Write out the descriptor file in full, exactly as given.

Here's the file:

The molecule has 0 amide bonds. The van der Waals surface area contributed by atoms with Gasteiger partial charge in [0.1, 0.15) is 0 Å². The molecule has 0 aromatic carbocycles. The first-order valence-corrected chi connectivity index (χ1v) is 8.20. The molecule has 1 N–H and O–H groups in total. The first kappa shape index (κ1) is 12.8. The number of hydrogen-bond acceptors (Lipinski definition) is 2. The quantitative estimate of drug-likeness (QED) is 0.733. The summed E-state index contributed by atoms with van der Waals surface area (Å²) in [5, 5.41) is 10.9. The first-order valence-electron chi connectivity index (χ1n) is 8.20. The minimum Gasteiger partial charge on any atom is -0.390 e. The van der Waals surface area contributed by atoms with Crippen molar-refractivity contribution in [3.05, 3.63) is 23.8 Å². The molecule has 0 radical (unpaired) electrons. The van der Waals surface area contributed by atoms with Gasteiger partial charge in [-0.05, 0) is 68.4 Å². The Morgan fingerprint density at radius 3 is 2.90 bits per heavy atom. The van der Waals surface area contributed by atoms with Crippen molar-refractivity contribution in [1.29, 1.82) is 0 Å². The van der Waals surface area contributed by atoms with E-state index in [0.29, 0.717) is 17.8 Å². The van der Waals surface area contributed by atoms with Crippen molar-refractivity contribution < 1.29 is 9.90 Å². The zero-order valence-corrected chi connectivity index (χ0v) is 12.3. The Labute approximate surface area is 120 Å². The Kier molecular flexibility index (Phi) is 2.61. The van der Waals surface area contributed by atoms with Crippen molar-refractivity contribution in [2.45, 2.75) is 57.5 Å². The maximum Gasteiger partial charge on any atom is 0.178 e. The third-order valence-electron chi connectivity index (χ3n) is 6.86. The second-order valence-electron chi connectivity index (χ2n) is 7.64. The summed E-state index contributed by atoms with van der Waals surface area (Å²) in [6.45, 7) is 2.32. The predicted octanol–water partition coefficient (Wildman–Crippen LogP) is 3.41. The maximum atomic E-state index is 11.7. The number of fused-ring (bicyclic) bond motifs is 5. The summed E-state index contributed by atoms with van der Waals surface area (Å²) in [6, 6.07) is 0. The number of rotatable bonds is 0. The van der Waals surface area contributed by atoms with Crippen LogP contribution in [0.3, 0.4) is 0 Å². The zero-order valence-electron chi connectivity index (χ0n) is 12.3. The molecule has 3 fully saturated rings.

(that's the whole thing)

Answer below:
The molecule has 0 amide bonds. The van der Waals surface area contributed by atoms with Gasteiger partial charge in [0.1, 0.15) is 0 Å². The molecule has 0 aromatic carbocycles. The first-order valence-corrected chi connectivity index (χ1v) is 8.20. The molecule has 1 N–H and O–H groups in total. The first kappa shape index (κ1) is 12.8. The number of hydrogen-bond acceptors (Lipinski definition) is 2. The quantitative estimate of drug-likeness (QED) is 0.733. The summed E-state index contributed by atoms with van der Waals surface area (Å²) in [5, 5.41) is 10.9. The first-order valence-electron chi connectivity index (χ1n) is 8.20. The minimum Gasteiger partial charge on any atom is -0.390 e. The van der Waals surface area contributed by atoms with Crippen molar-refractivity contribution in [3.05, 3.63) is 23.8 Å². The molecule has 0 radical (unpaired) electrons. The van der Waals surface area contributed by atoms with Gasteiger partial charge in [-0.05, 0) is 68.4 Å². The Morgan fingerprint density at radius 3 is 2.90 bits per heavy atom. The van der Waals surface area contributed by atoms with Crippen molar-refractivity contribution in [1.29, 1.82) is 0 Å². The van der Waals surface area contributed by atoms with E-state index in [0.29, 0.717) is 17.8 Å². The van der Waals surface area contributed by atoms with Crippen molar-refractivity contribution < 1.29 is 9.90 Å². The zero-order valence-corrected chi connectivity index (χ0v) is 12.3. The Labute approximate surface area is 120 Å². The Kier molecular flexibility index (Phi) is 2.61. The van der Waals surface area contributed by atoms with Crippen molar-refractivity contribution in [2.45, 2.75) is 57.5 Å². The maximum Gasteiger partial charge on any atom is 0.178 e. The third-order valence-electron chi connectivity index (χ3n) is 6.86. The second-order valence-electron chi connectivity index (χ2n) is 7.64. The summed E-state index contributed by atoms with van der Waals surface area (Å²) in [6.45, 7) is 2.32. The predicted octanol–water partition coefficient (Wildman–Crippen LogP) is 3.41. The maximum atomic E-state index is 11.7. The number of fused-ring (bicyclic) bond motifs is 5. The summed E-state index contributed by atoms with van der Waals surface area (Å²) in [6, 6.07) is 0. The number of rotatable bonds is 0. The van der Waals surface area contributed by atoms with Crippen LogP contribution in [0.3, 0.4) is 0 Å². The zero-order valence-electron chi connectivity index (χ0n) is 12.3. The molecule has 3 fully saturated rings.